|Theresa West Elmendorf|
|Born||Theresa Hubbel West
November 1, 1855
|Died||September 4, 1932|
|Known for||First woman President of ALA|
|Spouse(s)||Henry Livingston Elmendorf|
Elmendorf was born in 1855 in Pardeeville, Wisconsin, and raised in Milwaukee after the family moved there in 1861. She had three siblings. After attending Milwaukee public schools, she went to a higher education school for girls (Miss Wheelock's Seminary), graduating in 1874.
Elmendorf began her library career in 1877 working for the Young Men's Association of Milwaukee. To develop a basic knowledge of library theory and practice, she read the 1876 report of the U.S. Bureau of Education, Public Libraries in the United States of America. About 1878 she started working at the Milwaukee Public Library, working her way up to deputy librarian in 1880 and finally head librarian in 1892.
In 1896, at age 41, Elmendorf resigned her position to marry Henry Livingston Elmendorf. He was librarian of the public library in St. Joseph, Missouri, and vice-president of the American Library Association. Henry Elmendorf soon took a position in Buffalo, New York, as the librarian of the Buffalo Public Library, where he worked until his death nine years later.
During these nine years Theresa Elmendorf acted as his silent partner and was an administrative advisor. She worked on many library programs, including the Buffalo Plan, a program to help the city schools with library services, and the Descriptive Catalogue of the Gluck Collection of Manuscripts and Autographs in the Buffalo Public Library. Most notable in this collection was Mark Twain's Huckleberry Finn manuscript. She was also editor in 1904 for the American Library Association's Catalogue of Books for Small Libraries and an author of Classroom Libraries for Public Schools.
Elmendorf became president of the New York Library Association in 1903 and 1904. When her husband died in 1906, the board of trustees of the Buffalo Public Library made Elmendorf vice-librarian, a position she held for the next 20 years. In 1911 she was elected president of the American Library Association, the first woman ever to be nominated for this position. She was in this position from May 24, 1911, to July 2, 1912.
Later life and death
Elmendorf retired in 1926. After this she wrote, edited and published many bibliographies and reading lists, including some specifically on poets and poetry. She worked on these until her death in 1932. In 1951 Library Journal selected Elmendorf for its Library Hall of Fame.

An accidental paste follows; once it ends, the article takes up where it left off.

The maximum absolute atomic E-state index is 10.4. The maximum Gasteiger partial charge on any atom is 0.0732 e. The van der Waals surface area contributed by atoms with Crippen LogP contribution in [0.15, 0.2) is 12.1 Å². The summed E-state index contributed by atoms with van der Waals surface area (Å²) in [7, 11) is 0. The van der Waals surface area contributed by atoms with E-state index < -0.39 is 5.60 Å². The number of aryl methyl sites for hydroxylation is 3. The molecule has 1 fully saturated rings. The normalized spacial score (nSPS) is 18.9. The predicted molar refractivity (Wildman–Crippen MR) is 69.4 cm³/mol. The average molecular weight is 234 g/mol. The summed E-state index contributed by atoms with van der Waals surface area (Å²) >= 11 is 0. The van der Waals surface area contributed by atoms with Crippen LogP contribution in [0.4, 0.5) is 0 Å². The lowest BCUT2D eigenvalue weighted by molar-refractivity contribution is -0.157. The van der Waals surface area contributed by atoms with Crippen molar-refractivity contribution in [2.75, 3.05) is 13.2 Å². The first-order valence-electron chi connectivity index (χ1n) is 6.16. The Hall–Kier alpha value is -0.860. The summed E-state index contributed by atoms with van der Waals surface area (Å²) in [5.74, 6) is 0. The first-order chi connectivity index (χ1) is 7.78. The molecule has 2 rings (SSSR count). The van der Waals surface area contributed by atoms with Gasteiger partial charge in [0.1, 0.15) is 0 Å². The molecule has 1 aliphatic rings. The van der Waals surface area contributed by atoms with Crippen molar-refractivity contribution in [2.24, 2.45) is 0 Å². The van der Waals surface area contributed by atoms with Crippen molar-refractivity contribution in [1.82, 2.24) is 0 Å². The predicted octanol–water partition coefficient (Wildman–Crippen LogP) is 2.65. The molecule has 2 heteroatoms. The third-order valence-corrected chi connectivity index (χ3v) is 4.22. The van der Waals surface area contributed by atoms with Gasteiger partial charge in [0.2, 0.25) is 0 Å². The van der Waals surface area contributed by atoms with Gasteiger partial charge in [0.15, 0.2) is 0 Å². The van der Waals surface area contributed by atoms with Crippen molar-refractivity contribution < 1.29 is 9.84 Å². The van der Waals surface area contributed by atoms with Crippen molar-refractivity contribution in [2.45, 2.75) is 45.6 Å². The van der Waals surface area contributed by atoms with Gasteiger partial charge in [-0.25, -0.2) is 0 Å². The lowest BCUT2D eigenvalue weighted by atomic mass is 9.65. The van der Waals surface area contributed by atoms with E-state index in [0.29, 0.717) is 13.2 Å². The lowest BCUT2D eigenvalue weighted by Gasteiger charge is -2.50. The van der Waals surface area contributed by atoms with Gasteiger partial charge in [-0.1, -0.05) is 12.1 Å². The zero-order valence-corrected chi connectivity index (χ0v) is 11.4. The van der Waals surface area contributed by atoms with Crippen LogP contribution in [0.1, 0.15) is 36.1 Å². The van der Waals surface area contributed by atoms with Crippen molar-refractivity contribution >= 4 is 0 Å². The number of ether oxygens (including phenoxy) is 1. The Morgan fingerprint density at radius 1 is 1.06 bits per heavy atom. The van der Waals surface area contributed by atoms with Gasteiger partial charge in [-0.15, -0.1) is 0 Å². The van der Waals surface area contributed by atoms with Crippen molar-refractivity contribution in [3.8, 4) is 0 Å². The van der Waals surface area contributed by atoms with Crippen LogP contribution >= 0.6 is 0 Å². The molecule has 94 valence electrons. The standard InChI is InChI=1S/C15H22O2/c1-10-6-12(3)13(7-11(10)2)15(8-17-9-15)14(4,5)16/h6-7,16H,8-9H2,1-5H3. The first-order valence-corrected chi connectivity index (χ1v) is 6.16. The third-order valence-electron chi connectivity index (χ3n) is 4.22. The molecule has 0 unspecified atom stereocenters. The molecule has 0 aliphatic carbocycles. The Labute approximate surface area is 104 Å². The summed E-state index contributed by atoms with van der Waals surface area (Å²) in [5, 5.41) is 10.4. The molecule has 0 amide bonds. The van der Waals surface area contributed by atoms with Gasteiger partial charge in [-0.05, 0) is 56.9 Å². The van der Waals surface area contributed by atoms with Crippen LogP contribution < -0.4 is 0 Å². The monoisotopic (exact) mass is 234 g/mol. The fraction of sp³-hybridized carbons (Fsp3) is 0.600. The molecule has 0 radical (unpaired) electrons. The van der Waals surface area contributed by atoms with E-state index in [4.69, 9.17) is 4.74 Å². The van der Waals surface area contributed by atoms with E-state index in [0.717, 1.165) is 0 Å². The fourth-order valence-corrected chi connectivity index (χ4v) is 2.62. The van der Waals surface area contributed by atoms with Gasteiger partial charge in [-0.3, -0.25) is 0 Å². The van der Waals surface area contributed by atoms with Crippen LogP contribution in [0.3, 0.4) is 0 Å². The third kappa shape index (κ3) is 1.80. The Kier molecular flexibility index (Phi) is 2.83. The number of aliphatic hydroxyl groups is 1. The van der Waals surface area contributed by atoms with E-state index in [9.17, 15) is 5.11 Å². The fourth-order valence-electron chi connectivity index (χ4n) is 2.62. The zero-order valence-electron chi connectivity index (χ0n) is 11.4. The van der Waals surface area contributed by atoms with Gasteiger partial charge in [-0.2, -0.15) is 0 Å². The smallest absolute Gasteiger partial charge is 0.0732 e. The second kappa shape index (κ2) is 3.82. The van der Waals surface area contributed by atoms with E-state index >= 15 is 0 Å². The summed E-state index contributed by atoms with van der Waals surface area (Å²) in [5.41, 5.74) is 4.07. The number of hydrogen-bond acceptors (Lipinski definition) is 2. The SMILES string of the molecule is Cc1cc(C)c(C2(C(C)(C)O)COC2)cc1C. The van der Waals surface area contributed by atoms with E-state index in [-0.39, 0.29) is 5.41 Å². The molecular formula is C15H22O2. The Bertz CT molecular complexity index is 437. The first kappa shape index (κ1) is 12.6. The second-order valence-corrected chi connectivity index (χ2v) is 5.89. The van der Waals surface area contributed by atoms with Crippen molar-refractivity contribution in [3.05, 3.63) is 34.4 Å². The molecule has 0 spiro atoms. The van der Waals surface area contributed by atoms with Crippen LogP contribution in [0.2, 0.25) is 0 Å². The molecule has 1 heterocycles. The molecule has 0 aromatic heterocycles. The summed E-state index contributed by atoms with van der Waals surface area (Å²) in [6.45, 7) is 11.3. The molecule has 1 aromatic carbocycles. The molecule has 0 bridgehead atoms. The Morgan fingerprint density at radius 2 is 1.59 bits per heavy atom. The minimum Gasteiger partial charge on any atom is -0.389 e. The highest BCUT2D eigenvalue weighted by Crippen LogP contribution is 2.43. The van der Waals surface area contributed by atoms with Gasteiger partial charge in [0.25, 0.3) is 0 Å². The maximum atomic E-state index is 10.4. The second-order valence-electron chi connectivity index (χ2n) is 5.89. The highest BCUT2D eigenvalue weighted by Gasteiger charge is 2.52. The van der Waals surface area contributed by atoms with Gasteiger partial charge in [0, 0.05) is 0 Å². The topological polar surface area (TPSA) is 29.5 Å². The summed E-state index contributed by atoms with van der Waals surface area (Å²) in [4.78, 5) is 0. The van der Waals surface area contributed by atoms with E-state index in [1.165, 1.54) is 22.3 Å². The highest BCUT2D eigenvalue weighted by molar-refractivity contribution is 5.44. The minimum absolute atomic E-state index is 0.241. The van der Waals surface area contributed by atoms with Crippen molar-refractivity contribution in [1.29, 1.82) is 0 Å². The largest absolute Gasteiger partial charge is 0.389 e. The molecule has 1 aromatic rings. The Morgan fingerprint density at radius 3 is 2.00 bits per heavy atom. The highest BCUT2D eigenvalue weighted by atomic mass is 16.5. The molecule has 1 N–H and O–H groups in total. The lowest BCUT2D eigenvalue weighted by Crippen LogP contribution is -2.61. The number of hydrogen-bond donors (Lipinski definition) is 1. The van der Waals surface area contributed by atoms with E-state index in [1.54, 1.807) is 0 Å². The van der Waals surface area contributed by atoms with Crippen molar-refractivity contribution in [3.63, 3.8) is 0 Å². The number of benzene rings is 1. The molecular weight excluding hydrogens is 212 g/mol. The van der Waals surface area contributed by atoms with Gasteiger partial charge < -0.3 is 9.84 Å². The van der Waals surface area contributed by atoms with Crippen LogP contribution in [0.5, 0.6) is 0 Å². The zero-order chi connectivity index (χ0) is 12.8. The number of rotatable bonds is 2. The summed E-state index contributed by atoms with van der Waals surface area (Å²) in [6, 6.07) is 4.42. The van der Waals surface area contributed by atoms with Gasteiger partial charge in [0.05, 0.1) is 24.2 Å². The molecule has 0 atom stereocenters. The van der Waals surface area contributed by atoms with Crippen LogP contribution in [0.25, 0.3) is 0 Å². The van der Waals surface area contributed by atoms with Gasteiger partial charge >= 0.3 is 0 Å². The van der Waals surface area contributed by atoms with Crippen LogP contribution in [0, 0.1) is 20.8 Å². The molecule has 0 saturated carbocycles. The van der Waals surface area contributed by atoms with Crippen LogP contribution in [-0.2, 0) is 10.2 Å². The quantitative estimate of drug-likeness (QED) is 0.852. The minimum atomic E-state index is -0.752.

Mary E. Hazeltine of the University of Wisconsin Library System wrote of Elmendorf, "Many librarians in important positions today have carried on because she awakened their appreciation of books and opened up for them insight into new realms. She was a stimulating guide and a vitalizing teacher, as well as a great librarian."
- Thomison in Wedgeworth.
- Rines, George Edwin, ed. (1920). "Elmendorf, Theresa Hubbell West". Encyclopedia Americana.
- Garrison, p. 243
- Garrison, p. 188
- Rooney, pp. 65–66
- Thomison, p. 280 The death of her husband had forced Theresa Elmendorf to end her unpaid status, and for the next 20 years she held the position of vice-librarian at the Buffalo Public Library. Her new role also meant an increased participation in the American Library Association; in 1911–12 she served as its President, the first woman to hold that position.
- Bulletin of the American Library Association, vol. 6, no. 4.
- Garrison, Dee (2003). Apostles of Culture: The Public Librarian and American Society, 1876–1920. Madison: University of Wisconsin Press. ISBN 0-299-18114-6.
- Rooney, Paul M. (1978). "Elmendorf, Theresa Hubbell West". In George Sylvan Bobinski, Jesse Hauk Shera, Bohdan S. Wynar. Dictionary of American Library Biography. Littleton, Colorado: Libraries Unlimited. pp. 159–160. ISBN 0-87287-180-0.
- Thomison, Dennis (1993). "Elmendorf, Theresa West". In Robert Wedgeworth. World Encyclopedia of Library and Information Services (3rd ed. ed.). Chicago: ALA Editions. pp. 279–280. ISBN 0-8389-0609-5.